Monday, Nsibiet & Fidelis_captionAKWA, NIGERIA February 25, 2014—Because of recent violence between Muslims and Christians, Crossroad Bible Institute (CBI) has decided to postpone its prison ministry conference for over 200 pastors in Akwa, Nigeria. However, CBI will proceed with the opening of its second Nigerian satellite campus.

Muslim-Christian violence in the region has been escalating rapidly. According to an article in today’s New York Times, Boko Haram (a terrorist group whose name means “Western education is sinful”) is increasingly targeting civilians; their victims include 29 schoolboys killed in an attack earlier this week. A United Nations humanitarian agency estimates that over 1,200 people have been killed in Boko Haram-related attacks.

CBI president Dr. David Schuringa had appointed Dr. Tim Spykstra as an executive ambassador to lead the pastors’ conference scheduled for early April. Dr. Spykstra had also planned to visit CBI’s satellite campus in Rivers State, Nigeria, and to attend the launch of the country’s new campus, located in Akwa Ibom State. (The campus directors’ names have been omitted for security reasons.)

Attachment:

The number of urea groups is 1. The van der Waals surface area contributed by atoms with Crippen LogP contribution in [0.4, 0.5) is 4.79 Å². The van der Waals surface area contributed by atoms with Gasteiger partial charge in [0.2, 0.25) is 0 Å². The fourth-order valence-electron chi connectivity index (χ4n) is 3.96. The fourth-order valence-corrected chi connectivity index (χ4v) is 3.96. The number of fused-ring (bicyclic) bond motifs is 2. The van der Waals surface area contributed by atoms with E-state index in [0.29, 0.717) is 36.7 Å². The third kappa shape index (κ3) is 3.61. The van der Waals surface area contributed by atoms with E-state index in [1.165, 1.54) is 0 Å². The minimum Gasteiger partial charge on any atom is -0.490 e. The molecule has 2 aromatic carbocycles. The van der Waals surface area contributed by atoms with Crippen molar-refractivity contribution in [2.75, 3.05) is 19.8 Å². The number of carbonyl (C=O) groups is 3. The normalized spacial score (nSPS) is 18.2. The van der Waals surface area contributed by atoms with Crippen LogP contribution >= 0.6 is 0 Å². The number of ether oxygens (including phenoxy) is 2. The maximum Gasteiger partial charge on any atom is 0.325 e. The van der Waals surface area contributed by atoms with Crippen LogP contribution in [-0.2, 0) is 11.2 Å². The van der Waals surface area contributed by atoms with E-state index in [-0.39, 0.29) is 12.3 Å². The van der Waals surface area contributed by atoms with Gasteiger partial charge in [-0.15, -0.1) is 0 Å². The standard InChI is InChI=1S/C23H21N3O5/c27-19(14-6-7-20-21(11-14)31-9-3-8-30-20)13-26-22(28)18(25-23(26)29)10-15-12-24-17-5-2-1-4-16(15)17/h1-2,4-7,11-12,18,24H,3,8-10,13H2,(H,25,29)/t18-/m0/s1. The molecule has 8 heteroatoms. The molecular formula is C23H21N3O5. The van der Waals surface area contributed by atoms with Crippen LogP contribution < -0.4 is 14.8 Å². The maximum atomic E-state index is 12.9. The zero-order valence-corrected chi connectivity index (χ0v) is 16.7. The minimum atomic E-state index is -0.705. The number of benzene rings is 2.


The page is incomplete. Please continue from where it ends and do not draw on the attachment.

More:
However, a travel warning issued by the US State Department recommended against all but essential travel. Despite plans to hire a personal security detachment, CBI decided that the trip was unduly dangerous.

“I would have gone to Nigeria in a heartbeat, but the safety of our Nigerian brothers is essential,” said Dr. Spykstra, who expressed concern about gathering so many Christian leaders together in one place, where they could be a target for attacks.

“We are confident that postponing the conference is in everyone’s best interest,” said Sandra Chang Raak, CBI’s international coordinator. “And we rejoice that this delay will not disrupt the opening of our new campus.”

Despite the violence, CBI Nigeria carries on its work in the country’s prisons, where prisoners often lack key resources, including mattresses, clean water and Bibles. CBI Nigeria seeks to meet material needs while offering personalized discipleship to prisoners.

Dr. Schuringa requests prayers for the Nigerian people. “The violence in the region is a sign that the light of Christ is needed all the more, in prison and in society,” he said.

To read more on this subject, click here.